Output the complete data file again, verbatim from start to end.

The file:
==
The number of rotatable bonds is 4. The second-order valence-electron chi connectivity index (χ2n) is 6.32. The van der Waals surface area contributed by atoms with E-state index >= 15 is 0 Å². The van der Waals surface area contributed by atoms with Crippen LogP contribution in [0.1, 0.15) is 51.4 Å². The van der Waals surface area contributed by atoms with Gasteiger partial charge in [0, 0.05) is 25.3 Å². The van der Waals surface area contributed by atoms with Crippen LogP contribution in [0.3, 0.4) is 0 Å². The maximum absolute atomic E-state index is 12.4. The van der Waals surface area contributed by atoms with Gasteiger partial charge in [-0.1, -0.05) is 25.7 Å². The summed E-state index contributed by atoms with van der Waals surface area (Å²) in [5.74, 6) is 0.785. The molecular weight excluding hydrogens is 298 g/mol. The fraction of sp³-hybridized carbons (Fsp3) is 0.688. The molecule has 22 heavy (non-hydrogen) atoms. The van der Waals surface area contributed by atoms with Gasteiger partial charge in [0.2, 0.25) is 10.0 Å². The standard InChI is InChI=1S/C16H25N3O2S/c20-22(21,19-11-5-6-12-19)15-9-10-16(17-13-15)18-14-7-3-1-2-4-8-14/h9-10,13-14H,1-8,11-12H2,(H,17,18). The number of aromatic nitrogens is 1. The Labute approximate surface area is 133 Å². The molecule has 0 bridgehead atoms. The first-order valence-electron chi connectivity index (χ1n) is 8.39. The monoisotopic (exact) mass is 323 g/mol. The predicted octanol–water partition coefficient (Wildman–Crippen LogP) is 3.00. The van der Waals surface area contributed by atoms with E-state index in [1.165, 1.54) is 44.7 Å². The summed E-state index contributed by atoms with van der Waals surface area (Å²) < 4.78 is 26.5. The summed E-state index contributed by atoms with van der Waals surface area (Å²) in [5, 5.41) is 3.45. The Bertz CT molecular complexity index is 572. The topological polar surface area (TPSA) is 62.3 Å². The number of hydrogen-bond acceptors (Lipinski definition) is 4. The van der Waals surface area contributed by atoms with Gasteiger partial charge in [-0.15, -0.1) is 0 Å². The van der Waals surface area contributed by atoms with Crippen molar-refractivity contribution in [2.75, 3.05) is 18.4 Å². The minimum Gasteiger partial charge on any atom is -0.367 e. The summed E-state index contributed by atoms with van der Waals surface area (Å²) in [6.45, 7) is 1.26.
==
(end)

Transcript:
The number of rotatable bonds is 4. The second-order valence-electron chi connectivity index (χ2n) is 6.32. The van der Waals surface area contributed by atoms with E-state index >= 15 is 0 Å². The van der Waals surface area contributed by atoms with Crippen LogP contribution in [0.1, 0.15) is 51.4 Å². The van der Waals surface area contributed by atoms with Gasteiger partial charge in [0, 0.05) is 25.3 Å². The van der Waals surface area contributed by atoms with Crippen LogP contribution in [0.3, 0.4) is 0 Å². The maximum absolute atomic E-state index is 12.4. The van der Waals surface area contributed by atoms with Gasteiger partial charge in [-0.1, -0.05) is 25.7 Å². The summed E-state index contributed by atoms with van der Waals surface area (Å²) in [5.74, 6) is 0.785. The molecular weight excluding hydrogens is 298 g/mol. The fraction of sp³-hybridized carbons (Fsp3) is 0.688. The molecule has 22 heavy (non-hydrogen) atoms. The van der Waals surface area contributed by atoms with Gasteiger partial charge in [0.2, 0.25) is 10.0 Å². The standard InChI is InChI=1S/C16H25N3O2S/c20-22(21,19-11-5-6-12-19)15-9-10-16(17-13-15)18-14-7-3-1-2-4-8-14/h9-10,13-14H,1-8,11-12H2,(H,17,18). The number of aromatic nitrogens is 1. The Labute approximate surface area is 133 Å². The molecule has 0 bridgehead atoms. The first-order valence-electron chi connectivity index (χ1n) is 8.39. The monoisotopic (exact) mass is 323 g/mol. The predicted octanol–water partition coefficient (Wildman–Crippen LogP) is 3.00. The van der Waals surface area contributed by atoms with E-state index in [1.165, 1.54) is 44.7 Å². The summed E-state index contributed by atoms with van der Waals surface area (Å²) < 4.78 is 26.5. The summed E-state index contributed by atoms with van der Waals surface area (Å²) in [5, 5.41) is 3.45. The Bertz CT molecular complexity index is 572. The topological polar surface area (TPSA) is 62.3 Å². The number of hydrogen-bond acceptors (Lipinski definition) is 4. The van der Waals surface area contributed by atoms with Gasteiger partial charge in [-0.15, -0.1) is 0 Å². The van der Waals surface area contributed by atoms with Crippen molar-refractivity contribution in [2.75, 3.05) is 18.4 Å². The minimum Gasteiger partial charge on any atom is -0.367 e. The summed E-state index contributed by atoms with van der Waals surface area (Å²) in [6.45, 7) is 1.26.